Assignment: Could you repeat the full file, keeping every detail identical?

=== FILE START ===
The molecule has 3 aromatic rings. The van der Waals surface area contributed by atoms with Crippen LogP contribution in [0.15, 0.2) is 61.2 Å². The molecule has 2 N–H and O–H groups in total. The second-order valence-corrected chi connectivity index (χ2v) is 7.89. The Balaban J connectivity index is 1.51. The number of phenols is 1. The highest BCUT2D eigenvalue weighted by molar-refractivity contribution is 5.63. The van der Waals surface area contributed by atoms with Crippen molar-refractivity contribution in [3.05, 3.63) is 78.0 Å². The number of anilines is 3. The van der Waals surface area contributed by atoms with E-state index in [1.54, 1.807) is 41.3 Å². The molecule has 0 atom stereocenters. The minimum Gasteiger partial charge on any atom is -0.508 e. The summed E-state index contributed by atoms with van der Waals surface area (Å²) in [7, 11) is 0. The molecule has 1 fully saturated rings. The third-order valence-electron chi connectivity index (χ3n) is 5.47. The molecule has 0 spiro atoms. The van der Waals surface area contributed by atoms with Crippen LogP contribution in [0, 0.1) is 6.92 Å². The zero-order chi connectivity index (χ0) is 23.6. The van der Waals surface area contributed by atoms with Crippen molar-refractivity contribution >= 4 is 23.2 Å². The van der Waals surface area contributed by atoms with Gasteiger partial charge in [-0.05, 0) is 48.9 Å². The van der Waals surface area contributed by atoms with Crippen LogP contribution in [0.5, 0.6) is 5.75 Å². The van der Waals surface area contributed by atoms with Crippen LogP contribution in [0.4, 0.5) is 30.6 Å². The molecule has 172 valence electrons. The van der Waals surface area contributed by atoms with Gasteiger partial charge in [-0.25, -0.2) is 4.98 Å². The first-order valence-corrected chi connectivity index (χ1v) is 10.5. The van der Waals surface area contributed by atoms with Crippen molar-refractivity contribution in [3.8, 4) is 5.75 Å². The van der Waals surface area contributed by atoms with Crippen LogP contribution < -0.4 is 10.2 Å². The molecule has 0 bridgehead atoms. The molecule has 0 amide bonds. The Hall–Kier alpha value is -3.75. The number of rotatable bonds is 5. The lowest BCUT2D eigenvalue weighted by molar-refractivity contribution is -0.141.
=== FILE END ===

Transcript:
The molecule has 3 aromatic rings. The van der Waals surface area contributed by atoms with Crippen LogP contribution in [0.15, 0.2) is 61.2 Å². The molecule has 2 N–H and O–H groups in total. The second-order valence-corrected chi connectivity index (χ2v) is 7.89. The Balaban J connectivity index is 1.51. The number of phenols is 1. The highest BCUT2D eigenvalue weighted by molar-refractivity contribution is 5.63. The van der Waals surface area contributed by atoms with Crippen molar-refractivity contribution in [3.05, 3.63) is 78.0 Å². The number of anilines is 3. The van der Waals surface area contributed by atoms with E-state index in [1.54, 1.807) is 41.3 Å². The molecule has 0 atom stereocenters. The minimum Gasteiger partial charge on any atom is -0.508 e. The summed E-state index contributed by atoms with van der Waals surface area (Å²) in [7, 11) is 0. The molecule has 1 fully saturated rings. The third-order valence-electron chi connectivity index (χ3n) is 5.47. The molecule has 0 spiro atoms. The van der Waals surface area contributed by atoms with Crippen LogP contribution in [0, 0.1) is 6.92 Å². The zero-order chi connectivity index (χ0) is 23.6. The van der Waals surface area contributed by atoms with Crippen molar-refractivity contribution >= 4 is 23.2 Å². The van der Waals surface area contributed by atoms with Gasteiger partial charge in [-0.05, 0) is 48.9 Å². The van der Waals surface area contributed by atoms with Crippen LogP contribution in [0.5, 0.6) is 5.75 Å². The van der Waals surface area contributed by atoms with Crippen LogP contribution in [0.4, 0.5) is 30.6 Å². The molecule has 172 valence electrons. The van der Waals surface area contributed by atoms with Gasteiger partial charge in [-0.25, -0.2) is 4.98 Å². The first-order valence-corrected chi connectivity index (χ1v) is 10.5. The van der Waals surface area contributed by atoms with Crippen molar-refractivity contribution in [3.8, 4) is 5.75 Å². The van der Waals surface area contributed by atoms with Crippen LogP contribution < -0.4 is 10.2 Å². The molecule has 0 bridgehead atoms. The molecule has 0 amide bonds. The Hall–Kier alpha value is -3.75. The number of rotatable bonds is 5. The lowest BCUT2D eigenvalue weighted by molar-refractivity contribution is -0.141.